A Game of Hide and Seek: Elizabeth Taylor

I’ve read four Elizabeth Taylor novels so far. Loved a couple of them and liked the others. A Game of Hide and Seek–a subtle, clever novel about middle-aged regret falls into the latter category.

The novel opens with its two central characters, Vesey and Harriet during the holidays in the countryside. Vesey is going off to Oxford in the autumn, “his next steps would take him over the threshold of a new and promising world” but for the moment he’s staying with his aunt Caroline and Uncle Hugo and their two children, Deirdre and Joseph. Former suffragette Caroline is best friends with Harriet’s mother, Lilian, and both women were once arrested for their beliefs. There’s the sense that there’s an immense gap between generations. Harriet “fulfilled none of the ambitious desires” of her mother, and Vesey is an annoyance to his uncle:

Hugo Macmillan had still much of that poetic ebullience which distinguished so many young men just before the 1914 war. He suggested in middle-age, a type of masculinity now perhaps vanished to the world; the walking tours in perfect spring weather, Theocritus in pocket: an aesthetic virility. He had gone on being Rupert Brooke all through the war–a tremendous achievement–and was only now, much later, finding his enthusiasms hardening into prejudices and, sometimes, especially with Vesey, into a techy disapproval of what he did not understand. His old-fashioned liberalism now contained elements of class-hatred; his patriotism had become the most arrogant nationalism. His love and sympathy for the women of his youth, his support in their fight for a wider kind of life, made him unsympathetic to the younger women who came after. Every feminality these young girls (he even called them Flappers) felt free to adopt and they were fewer than usual at that time) he openly despised.

Although Taylor never overworks this idea, there’s the sense that this younger generation are a disappointment for their elders: Hugo, who fought and survived WWI, feels “antagonism” for Vesey’s “laziness and his cynicism.” These days feminism is “a weird abnormality,” and Caroline and Lillian wonder what they fought for.

a game of hide and seekLong summer days are spent by Vesey and Harriet playing hide-and-seek with the children and while the game spins away the hours, it’s also a way for 18-year-old Vesey and Harriet to spend time together alone. Harriet is in love with Vesey, but Vesey looks forward to what he assumes is his brilliant future. While Caroline predicts a mediocre academic career for Vesey, he imagines himself as an influential “literary figure [rather] than as a man at work.” There’s an arrogance there that translates to occasional cruelty towards Harriet. Harriet’s romance with Vesey is brought to an abrupt halt, and Harriet begins work as a junior shop assistant in a dress shop. The “senior” assistants are all single women, desperate and rather sad, given to extreme beauty treatments geared towards increasing their shelf life–including man-eater Miss Lazenby who “was always plucking her eyebrows ” until she “had scarcely any eyebrows left, only an inflamed expanse.”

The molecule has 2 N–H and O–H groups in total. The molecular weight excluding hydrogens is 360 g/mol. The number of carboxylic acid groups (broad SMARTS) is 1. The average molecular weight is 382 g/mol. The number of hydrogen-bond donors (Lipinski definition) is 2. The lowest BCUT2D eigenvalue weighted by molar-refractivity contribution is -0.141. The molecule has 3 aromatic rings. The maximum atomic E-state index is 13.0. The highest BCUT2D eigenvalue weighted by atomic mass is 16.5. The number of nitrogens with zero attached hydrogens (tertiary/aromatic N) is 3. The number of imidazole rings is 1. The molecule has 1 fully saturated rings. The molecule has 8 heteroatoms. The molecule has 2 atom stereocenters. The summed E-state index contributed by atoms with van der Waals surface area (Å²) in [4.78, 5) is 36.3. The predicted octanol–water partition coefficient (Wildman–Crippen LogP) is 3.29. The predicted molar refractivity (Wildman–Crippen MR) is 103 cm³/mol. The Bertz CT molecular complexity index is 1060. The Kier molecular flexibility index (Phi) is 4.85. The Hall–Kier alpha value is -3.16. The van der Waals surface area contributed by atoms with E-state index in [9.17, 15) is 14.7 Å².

Harriet is gently courted by solicitor Charles Jephcott, a much older man who assumes a fatherly role rather than a romantic one. Charles is boring, respectable, courteous–everything probably to balance the outrageousness of his famous actress mother, Julia, whose main goal in life, and one in which she succeeds admirably, is to “draw attention to herself.” And so, at a bad time in her life, and because she has loved and lost,  Harriet agrees to marry Charles.

Fast forward almost twenty years, and Vesey, now a down-on-his-heels, second-rate actor returns, and all of Harriet’s feelings are reawakened….

A Game of Hide and Seek has some marvellously drawn scenes, for example when Charles insists Harriet attend a performance of Hamlet with Vesey playing Laertes. Charles knows full well that the play will be shabby, and he hopes that the performance will take some of the gilt from Vesey. Possibly the best aspect of the novel is its wonderful secondary characters: the shop assistants at the dress shop, the Jephcott’s Dutch servant Elke, who writes long letters home explaining her confusion about the English, Harriet’s daughter, Betsey who appears to have inherited her grandmother’s histrionic tendencies, and Charles’s awful mother Julia who finds Harriet “dull and slavish,” as she “hovers round [Charles] like a Praying Mantis.” She’s waiting for the marriage to crack and is delighted by the idea that her daughter-in-law might have a lover.